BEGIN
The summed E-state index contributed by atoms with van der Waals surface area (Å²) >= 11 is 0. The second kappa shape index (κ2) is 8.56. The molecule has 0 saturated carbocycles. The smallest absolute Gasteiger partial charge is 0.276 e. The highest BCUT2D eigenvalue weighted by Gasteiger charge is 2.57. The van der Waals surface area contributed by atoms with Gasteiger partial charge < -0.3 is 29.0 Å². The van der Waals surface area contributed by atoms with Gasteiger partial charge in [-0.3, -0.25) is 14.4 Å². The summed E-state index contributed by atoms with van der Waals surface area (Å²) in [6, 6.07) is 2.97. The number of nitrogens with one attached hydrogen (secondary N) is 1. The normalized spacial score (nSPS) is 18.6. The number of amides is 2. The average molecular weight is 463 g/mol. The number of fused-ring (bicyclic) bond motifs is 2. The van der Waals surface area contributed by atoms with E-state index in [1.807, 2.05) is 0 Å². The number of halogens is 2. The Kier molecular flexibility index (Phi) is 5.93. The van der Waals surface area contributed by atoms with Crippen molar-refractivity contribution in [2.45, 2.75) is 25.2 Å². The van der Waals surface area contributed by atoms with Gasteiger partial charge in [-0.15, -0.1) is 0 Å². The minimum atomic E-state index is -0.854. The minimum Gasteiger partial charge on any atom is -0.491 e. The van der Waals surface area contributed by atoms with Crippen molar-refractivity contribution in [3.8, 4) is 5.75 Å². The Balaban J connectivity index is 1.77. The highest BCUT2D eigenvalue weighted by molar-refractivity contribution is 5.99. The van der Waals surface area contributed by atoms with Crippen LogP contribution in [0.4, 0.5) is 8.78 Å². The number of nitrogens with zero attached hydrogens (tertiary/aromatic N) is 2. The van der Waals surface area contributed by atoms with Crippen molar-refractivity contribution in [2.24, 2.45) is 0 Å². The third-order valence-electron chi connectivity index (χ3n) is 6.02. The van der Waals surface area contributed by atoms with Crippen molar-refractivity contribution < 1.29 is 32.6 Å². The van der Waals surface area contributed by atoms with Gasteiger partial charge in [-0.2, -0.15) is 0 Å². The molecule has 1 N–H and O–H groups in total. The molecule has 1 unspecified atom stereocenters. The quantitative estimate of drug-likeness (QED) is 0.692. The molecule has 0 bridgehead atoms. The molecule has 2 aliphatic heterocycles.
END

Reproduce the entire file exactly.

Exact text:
The summed E-state index contributed by atoms with van der Waals surface area (Å²) >= 11 is 0. The second kappa shape index (κ2) is 8.56. The molecule has 0 saturated carbocycles. The smallest absolute Gasteiger partial charge is 0.276 e. The highest BCUT2D eigenvalue weighted by Gasteiger charge is 2.57. The van der Waals surface area contributed by atoms with Gasteiger partial charge < -0.3 is 29.0 Å². The van der Waals surface area contributed by atoms with Gasteiger partial charge in [-0.3, -0.25) is 14.4 Å². The summed E-state index contributed by atoms with van der Waals surface area (Å²) in [6, 6.07) is 2.97. The number of nitrogens with one attached hydrogen (secondary N) is 1. The normalized spacial score (nSPS) is 18.6. The number of amides is 2. The average molecular weight is 463 g/mol. The number of fused-ring (bicyclic) bond motifs is 2. The van der Waals surface area contributed by atoms with E-state index in [1.807, 2.05) is 0 Å². The number of halogens is 2. The Kier molecular flexibility index (Phi) is 5.93. The van der Waals surface area contributed by atoms with Crippen molar-refractivity contribution in [2.45, 2.75) is 25.2 Å². The van der Waals surface area contributed by atoms with Gasteiger partial charge in [-0.15, -0.1) is 0 Å². The minimum atomic E-state index is -0.854. The minimum Gasteiger partial charge on any atom is -0.491 e. The van der Waals surface area contributed by atoms with Crippen molar-refractivity contribution in [3.8, 4) is 5.75 Å². The Balaban J connectivity index is 1.77. The highest BCUT2D eigenvalue weighted by molar-refractivity contribution is 5.99. The van der Waals surface area contributed by atoms with Crippen LogP contribution in [0.4, 0.5) is 8.78 Å². The number of nitrogens with zero attached hydrogens (tertiary/aromatic N) is 2. The van der Waals surface area contributed by atoms with Crippen molar-refractivity contribution in [2.24, 2.45) is 0 Å². The third-order valence-electron chi connectivity index (χ3n) is 6.02. The van der Waals surface area contributed by atoms with Crippen molar-refractivity contribution < 1.29 is 32.6 Å². The van der Waals surface area contributed by atoms with Gasteiger partial charge in [-0.2, -0.15) is 0 Å². The molecule has 1 N–H and O–H groups in total. The molecule has 1 unspecified atom stereocenters. The quantitative estimate of drug-likeness (QED) is 0.692. The molecule has 0 bridgehead atoms. The molecule has 2 aliphatic heterocycles.